But that's the frustrating thing: for as much as Lil Yachty might embrace tones that imply a brighter mood - more on the production in a bit - it's not like he makes up for his lack of lyrical construction with wit or flavor, and there's still a lot of tonal dissonance. I've already talked about how utterly incompetent 'Peek A Boo' is on Billboard BREAKDOWN with the 'blow me like a cello' line is, but I think the line that skeeves me out more is 'play with the kitty like Hello' - it reflects a juvenile mindset that gets really creepy against production punctuated by distant screams! Of course, then you have Takeoff of Migos ending the song comparing a 'yellow girl' to Pikachu - which opens up a can of worms surrounding light-skinned black women that are constantly called bitches for our 'protagonist' to pull their hair ejaculate all over, to the point where Lil Yachty made an entire song called 'Lady In Yellow' about it - but again, it's hard to differentiate between ugly, frequently hypocritical womanizing and just sheer incompetence. Again, this is a guy who in between describing all the places his jizz is going - or to quote him, 'she wants a meat peek to eat all the skeet skeet' - on a song called 'X Men' that really has nothing to really do with the comics, he's trying to slam other MCs for not being as good as him, says he's not one for pillowtalk despite doing it two songs earlier, and says those other rappers are 'stinky and dirty like farts' - really. This isn't clever or funny, and when you throw in how he mispronounces Stephen Colbert's name on 'Harley' that doesn't come close to rhyming, compares a girl to the Nintendo character Kirby twice, and does it all through an autotuned warble that sounds midway between Travis Scott, Kid Cudi, Biz Markie, and Kermit the Frog with far less charisma and somehow less range in his upper register, it leads to an MC who seems way over his head with nobody sane stopping him. And don't give me that bullshit about how there's supposedly some difference between Lil Yachty and Lil Boat, they both have the same bragging about brand names and sex, except one alternates between crooning and whining about it more.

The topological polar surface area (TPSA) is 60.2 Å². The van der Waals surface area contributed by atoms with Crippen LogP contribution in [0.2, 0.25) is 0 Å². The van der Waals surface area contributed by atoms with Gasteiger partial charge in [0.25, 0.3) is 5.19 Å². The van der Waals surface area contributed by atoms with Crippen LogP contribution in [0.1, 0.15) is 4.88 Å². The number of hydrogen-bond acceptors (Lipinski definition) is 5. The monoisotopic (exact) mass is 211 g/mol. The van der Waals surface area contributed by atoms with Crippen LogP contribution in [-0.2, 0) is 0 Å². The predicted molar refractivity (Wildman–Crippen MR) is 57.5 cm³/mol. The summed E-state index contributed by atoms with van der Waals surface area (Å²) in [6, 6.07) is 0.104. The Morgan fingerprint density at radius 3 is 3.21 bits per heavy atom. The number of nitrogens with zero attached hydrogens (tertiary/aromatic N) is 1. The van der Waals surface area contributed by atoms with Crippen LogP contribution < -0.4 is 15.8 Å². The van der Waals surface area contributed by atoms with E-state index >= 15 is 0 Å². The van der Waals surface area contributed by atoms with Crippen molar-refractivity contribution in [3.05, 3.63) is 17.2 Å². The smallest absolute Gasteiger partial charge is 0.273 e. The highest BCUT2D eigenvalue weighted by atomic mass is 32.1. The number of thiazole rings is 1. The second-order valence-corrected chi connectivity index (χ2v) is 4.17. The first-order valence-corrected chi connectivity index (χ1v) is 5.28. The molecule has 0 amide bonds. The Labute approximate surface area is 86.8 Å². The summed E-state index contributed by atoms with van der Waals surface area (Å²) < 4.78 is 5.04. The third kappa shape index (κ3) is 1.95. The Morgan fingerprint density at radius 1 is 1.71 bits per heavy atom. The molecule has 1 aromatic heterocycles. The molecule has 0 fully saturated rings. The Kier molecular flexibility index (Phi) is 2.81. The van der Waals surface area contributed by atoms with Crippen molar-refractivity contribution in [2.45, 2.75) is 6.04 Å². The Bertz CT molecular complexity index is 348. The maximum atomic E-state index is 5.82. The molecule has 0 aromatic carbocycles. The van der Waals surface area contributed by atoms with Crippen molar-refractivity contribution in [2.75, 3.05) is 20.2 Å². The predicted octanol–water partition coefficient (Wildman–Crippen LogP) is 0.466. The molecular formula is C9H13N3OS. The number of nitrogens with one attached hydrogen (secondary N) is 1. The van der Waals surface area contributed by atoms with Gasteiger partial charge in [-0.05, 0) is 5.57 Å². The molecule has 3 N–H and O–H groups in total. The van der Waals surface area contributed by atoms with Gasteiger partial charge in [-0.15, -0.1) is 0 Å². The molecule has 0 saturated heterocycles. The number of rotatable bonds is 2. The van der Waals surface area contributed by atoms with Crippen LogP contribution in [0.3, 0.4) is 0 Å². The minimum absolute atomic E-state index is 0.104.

And here's the infuriating thing: amidst all of this mess, there are songs I don't mind here, mostly because of the production. About seven songs in the record does pivot a little towards more agreeable territory, with the buzzy synth against the chunky trap beat on 'All You Had to Say' being at least passable, in comparison to the droning chiptune blocks, hollow synths, and badly blended percussion that comprise a lot of this record. And he follows it two songs later with 'Better' - and yeah, it's corny with his references to growing old with this girl and playing checkers and naming stars nonsensical names, but there's an innocence and watery reggae guitar groove to the track that kind of works, especially opposite Stefflon Don. I don't quite like 'Forever Young' as much - I think Diplo's production is more messy than it should be, but at least Lil Yachty's flow is decent - but I'll say it: I like the synth tones on 'Lady In Yellow' and 'Moments In Time', they have some hollow atmosphere that a better MC or R&B singer could really make work. Hell, 'Bring It Back' is a blatant 80s soft rock tune with some real groove and guitar and a sax solo to end things - give it to The Weeknd even if you kept a lot of the same lyrics and I'd really like it! And you know, as much as I think Grace is completely worthless on 'Running With A Ghost' - you shouldn't interpret Tegan And Sara if you don't know what to do with it - and I find Lil Yachty's 808s & Heartbreak-esque tones on 'No More' painfully clumsy and badly mixed, there could have been some sincere melancholy that held the landing, because it's not like the tones on songs like 'Made Of Glass' or the closing tribute to his mother on 'Momma' aren't expressive or sincere. The problem is when you place it opposite so much of the hedonistic, self-absorbed sloppiness it feels dissonant and not in a way that reflects the duality Yachty's trying to create. 

But, on some level, I guess there's a part of me that could see this as representative of teenage emotions - not trying to say anything about them or tap into angst that feels real or relevant for modern teenagers, or even speak to their experience. No, to me this feels a lot more like a male teenage fantasy that might be shooting for something more but ends up making a wet, sticky mess that isn't remotely profound. And sure, artists make this sort of thing for self-gratification - I think the reason I'm slightly more forgiving of the cornier moments because they feel a little more consistent - but speaking as someone who wrote hundreds of thousands of words of bad fiction as a teenager - original and otherwise - it's not something you want to revisit, and you just feel faintly embarrassed for the whole affair. As such, I'm thinking a light 4/10 and I don't know how the hell I can recommend this. There are a few decent cuts, but there's nothing great, and they're outweighed by the ugly, incompetent, or just plain monotonous. And when the kids that liked this grow up in five or ten years when Lil Yachty is forgotten, they'll probably feel very much the same.